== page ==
I have seen a ton of different ways to build and manage Roman cities in games. Many of them involve constructing roads and making sure that plebs push carts around to shuffle goods throughout a city. Some even require a higher (and rather ridiculous level) of management where you need to make sure that inns are stocked when the workers get hungry at night, which means making sure goods are delivered at certain times. The problem is that while this works for a neighborhood or two, when you multiply this by any good sized city, you end up having to solely concentrate on mundane tasks, which doesn’t make you feel like an Emperor at all. In some games you even have to worry about hiring enough street sweepers to clean up after messy citizens.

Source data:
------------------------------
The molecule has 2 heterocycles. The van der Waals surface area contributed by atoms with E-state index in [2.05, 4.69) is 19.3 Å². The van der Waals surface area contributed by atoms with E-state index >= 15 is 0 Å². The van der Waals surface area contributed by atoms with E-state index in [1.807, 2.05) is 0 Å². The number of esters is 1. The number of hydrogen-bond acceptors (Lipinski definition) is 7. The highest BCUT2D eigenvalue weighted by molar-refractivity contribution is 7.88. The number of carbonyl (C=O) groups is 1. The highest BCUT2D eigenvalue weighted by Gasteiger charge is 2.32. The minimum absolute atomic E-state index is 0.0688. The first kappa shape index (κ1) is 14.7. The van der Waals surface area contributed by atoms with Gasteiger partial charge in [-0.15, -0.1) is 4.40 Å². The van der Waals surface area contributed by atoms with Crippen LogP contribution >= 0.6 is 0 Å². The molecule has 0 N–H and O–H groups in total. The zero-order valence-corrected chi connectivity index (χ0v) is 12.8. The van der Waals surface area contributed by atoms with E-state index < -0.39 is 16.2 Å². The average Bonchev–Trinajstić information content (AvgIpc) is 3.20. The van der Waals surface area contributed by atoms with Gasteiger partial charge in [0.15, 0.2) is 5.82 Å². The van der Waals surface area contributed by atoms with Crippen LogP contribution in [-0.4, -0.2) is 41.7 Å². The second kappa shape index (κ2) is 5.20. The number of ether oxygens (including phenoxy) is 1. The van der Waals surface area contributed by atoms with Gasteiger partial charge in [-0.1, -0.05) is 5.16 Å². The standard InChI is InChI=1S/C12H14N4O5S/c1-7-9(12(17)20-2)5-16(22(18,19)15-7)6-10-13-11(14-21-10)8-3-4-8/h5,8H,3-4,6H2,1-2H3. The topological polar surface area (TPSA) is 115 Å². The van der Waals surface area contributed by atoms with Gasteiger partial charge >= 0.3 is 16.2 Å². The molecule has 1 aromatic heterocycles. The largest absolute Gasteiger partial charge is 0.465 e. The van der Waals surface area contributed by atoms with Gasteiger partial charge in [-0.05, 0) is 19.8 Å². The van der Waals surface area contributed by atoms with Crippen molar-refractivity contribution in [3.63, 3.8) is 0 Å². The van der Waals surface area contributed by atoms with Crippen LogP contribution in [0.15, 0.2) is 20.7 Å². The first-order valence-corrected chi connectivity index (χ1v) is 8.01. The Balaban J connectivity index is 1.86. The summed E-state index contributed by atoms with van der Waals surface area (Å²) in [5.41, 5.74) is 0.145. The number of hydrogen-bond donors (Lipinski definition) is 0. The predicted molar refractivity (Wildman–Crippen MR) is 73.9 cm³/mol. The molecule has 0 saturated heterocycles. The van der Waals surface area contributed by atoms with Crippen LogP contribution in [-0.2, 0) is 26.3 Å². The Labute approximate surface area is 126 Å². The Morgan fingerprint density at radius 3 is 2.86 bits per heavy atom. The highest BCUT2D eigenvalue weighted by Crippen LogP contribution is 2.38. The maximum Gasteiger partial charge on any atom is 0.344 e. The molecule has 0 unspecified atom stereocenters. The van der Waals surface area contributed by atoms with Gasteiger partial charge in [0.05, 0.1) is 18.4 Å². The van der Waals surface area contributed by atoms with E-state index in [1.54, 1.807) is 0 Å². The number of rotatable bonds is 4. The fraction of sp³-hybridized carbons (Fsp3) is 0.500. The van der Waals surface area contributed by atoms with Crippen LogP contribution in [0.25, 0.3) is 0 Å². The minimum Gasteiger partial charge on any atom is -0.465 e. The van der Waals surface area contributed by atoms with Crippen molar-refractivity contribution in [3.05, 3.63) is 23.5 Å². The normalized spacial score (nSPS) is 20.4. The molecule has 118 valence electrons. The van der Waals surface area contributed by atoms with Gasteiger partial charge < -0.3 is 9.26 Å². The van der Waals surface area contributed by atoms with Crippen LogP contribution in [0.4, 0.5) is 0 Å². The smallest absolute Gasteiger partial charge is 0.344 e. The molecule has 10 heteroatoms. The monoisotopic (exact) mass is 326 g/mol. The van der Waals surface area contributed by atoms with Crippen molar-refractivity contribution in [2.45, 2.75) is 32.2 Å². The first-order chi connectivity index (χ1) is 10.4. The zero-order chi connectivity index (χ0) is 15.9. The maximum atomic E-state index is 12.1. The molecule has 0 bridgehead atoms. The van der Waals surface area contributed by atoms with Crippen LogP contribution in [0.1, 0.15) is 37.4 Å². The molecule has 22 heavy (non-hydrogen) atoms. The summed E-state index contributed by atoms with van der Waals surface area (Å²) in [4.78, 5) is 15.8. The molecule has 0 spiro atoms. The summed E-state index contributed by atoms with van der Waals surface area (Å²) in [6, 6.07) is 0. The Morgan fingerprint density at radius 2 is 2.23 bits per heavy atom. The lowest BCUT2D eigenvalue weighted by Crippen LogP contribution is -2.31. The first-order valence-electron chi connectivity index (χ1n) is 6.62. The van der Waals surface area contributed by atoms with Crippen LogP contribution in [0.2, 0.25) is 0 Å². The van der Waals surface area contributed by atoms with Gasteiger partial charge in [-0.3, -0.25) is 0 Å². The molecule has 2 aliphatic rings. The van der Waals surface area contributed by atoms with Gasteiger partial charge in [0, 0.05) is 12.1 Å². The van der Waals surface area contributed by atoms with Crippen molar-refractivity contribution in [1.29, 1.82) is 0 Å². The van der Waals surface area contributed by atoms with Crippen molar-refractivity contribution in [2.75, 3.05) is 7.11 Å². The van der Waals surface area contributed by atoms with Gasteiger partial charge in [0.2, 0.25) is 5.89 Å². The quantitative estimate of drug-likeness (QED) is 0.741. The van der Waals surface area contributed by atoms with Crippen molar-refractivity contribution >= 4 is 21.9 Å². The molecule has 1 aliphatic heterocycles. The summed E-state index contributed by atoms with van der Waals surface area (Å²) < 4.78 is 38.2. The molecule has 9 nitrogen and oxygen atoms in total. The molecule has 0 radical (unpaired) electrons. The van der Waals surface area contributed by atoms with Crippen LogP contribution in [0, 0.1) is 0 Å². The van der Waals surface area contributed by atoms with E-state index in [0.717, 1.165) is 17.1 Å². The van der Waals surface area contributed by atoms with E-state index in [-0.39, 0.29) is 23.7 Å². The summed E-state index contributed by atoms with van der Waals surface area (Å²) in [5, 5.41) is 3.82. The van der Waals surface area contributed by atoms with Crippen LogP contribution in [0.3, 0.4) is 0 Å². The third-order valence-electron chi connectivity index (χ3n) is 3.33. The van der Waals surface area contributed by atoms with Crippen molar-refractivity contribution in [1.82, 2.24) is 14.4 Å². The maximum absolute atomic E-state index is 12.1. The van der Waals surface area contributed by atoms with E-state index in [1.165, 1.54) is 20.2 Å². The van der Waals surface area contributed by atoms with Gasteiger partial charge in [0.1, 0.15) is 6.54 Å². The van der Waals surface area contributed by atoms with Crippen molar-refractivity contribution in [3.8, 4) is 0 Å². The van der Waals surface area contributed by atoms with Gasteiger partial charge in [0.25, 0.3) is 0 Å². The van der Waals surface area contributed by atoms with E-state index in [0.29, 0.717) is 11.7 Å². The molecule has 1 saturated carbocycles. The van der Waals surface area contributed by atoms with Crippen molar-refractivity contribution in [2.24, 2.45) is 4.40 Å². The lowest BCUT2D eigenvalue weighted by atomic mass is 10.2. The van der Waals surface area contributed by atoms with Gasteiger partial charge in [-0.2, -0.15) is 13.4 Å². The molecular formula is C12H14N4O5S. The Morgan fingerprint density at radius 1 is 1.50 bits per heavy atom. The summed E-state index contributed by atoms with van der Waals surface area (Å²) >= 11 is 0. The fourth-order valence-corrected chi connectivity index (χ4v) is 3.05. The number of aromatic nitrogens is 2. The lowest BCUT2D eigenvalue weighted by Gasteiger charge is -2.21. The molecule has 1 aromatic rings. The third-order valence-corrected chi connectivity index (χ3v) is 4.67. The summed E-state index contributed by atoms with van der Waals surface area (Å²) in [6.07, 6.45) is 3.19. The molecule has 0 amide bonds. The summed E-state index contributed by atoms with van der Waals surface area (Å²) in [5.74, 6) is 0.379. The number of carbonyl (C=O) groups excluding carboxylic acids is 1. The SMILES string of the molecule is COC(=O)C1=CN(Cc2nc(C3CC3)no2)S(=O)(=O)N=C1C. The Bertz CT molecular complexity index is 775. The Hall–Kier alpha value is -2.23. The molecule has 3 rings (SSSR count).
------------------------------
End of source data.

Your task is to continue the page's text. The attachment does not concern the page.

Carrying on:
Grand Ages Rome makes most of the daily processes within a city automatic without taking away the fun of planning a great metropolis. The way it works is that buildings have ranges which are displayed in a circle around them. So long as complimenting buildings sit nearby, the people will figure out what to do with them. For example, if you establish a mine near a resource, you only need to put up worker housing nearby to get people to start working there. The same goes for food production. You can have a worker house, a pig farm and a butcher within the circle and the people will raise food, prepare it at the butcher and make sure to eat it as well. This process works because the radiuses are rather large, which makes sense given the scale of the cities. Nobody is going to go hungry because they’re too lazy to walk three blocks to the bakery.